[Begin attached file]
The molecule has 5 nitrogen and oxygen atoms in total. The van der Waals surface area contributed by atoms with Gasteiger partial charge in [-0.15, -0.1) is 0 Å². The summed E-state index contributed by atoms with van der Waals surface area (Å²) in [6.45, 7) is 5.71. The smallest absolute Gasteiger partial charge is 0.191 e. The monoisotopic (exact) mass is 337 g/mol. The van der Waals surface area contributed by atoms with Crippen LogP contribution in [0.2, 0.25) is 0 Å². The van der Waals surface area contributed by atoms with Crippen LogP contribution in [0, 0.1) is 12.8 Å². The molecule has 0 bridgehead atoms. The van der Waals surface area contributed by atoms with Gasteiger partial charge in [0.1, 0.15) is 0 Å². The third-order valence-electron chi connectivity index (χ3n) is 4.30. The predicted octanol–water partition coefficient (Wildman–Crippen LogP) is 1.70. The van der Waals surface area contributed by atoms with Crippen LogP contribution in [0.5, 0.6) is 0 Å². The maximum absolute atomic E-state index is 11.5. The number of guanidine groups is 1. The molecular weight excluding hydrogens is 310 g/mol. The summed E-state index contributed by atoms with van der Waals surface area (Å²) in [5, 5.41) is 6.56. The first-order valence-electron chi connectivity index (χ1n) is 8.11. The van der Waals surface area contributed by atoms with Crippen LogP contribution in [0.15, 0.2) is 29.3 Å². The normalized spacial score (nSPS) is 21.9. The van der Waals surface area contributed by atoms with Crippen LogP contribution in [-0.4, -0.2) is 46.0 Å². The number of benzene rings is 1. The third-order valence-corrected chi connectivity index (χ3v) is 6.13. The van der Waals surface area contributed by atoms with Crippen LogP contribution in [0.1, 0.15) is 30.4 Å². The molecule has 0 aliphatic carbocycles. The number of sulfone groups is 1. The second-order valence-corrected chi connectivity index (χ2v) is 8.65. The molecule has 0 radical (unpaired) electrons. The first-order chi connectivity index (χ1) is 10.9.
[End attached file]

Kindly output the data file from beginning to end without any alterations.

The molecule has 5 nitrogen and oxygen atoms in total. The van der Waals surface area contributed by atoms with Gasteiger partial charge in [-0.15, -0.1) is 0 Å². The summed E-state index contributed by atoms with van der Waals surface area (Å²) in [6.45, 7) is 5.71. The smallest absolute Gasteiger partial charge is 0.191 e. The monoisotopic (exact) mass is 337 g/mol. The van der Waals surface area contributed by atoms with Crippen LogP contribution in [0.2, 0.25) is 0 Å². The van der Waals surface area contributed by atoms with Crippen LogP contribution in [0, 0.1) is 12.8 Å². The molecule has 0 bridgehead atoms. The van der Waals surface area contributed by atoms with Gasteiger partial charge in [0.1, 0.15) is 0 Å². The third-order valence-electron chi connectivity index (χ3n) is 4.30. The predicted octanol–water partition coefficient (Wildman–Crippen LogP) is 1.70. The van der Waals surface area contributed by atoms with Crippen LogP contribution in [0.5, 0.6) is 0 Å². The maximum absolute atomic E-state index is 11.5. The number of guanidine groups is 1. The molecular weight excluding hydrogens is 310 g/mol. The summed E-state index contributed by atoms with van der Waals surface area (Å²) in [5, 5.41) is 6.56. The first-order valence-electron chi connectivity index (χ1n) is 8.11. The van der Waals surface area contributed by atoms with Crippen LogP contribution in [0.15, 0.2) is 29.3 Å². The normalized spacial score (nSPS) is 21.9. The van der Waals surface area contributed by atoms with Crippen LogP contribution in [-0.4, -0.2) is 46.0 Å². The number of benzene rings is 1. The third-order valence-corrected chi connectivity index (χ3v) is 6.13. The van der Waals surface area contributed by atoms with Crippen LogP contribution in [0.1, 0.15) is 30.4 Å². The molecule has 0 aliphatic carbocycles. The number of sulfone groups is 1. The second-order valence-corrected chi connectivity index (χ2v) is 8.65. The molecule has 0 radical (unpaired) electrons. The first-order chi connectivity index (χ1) is 10.9.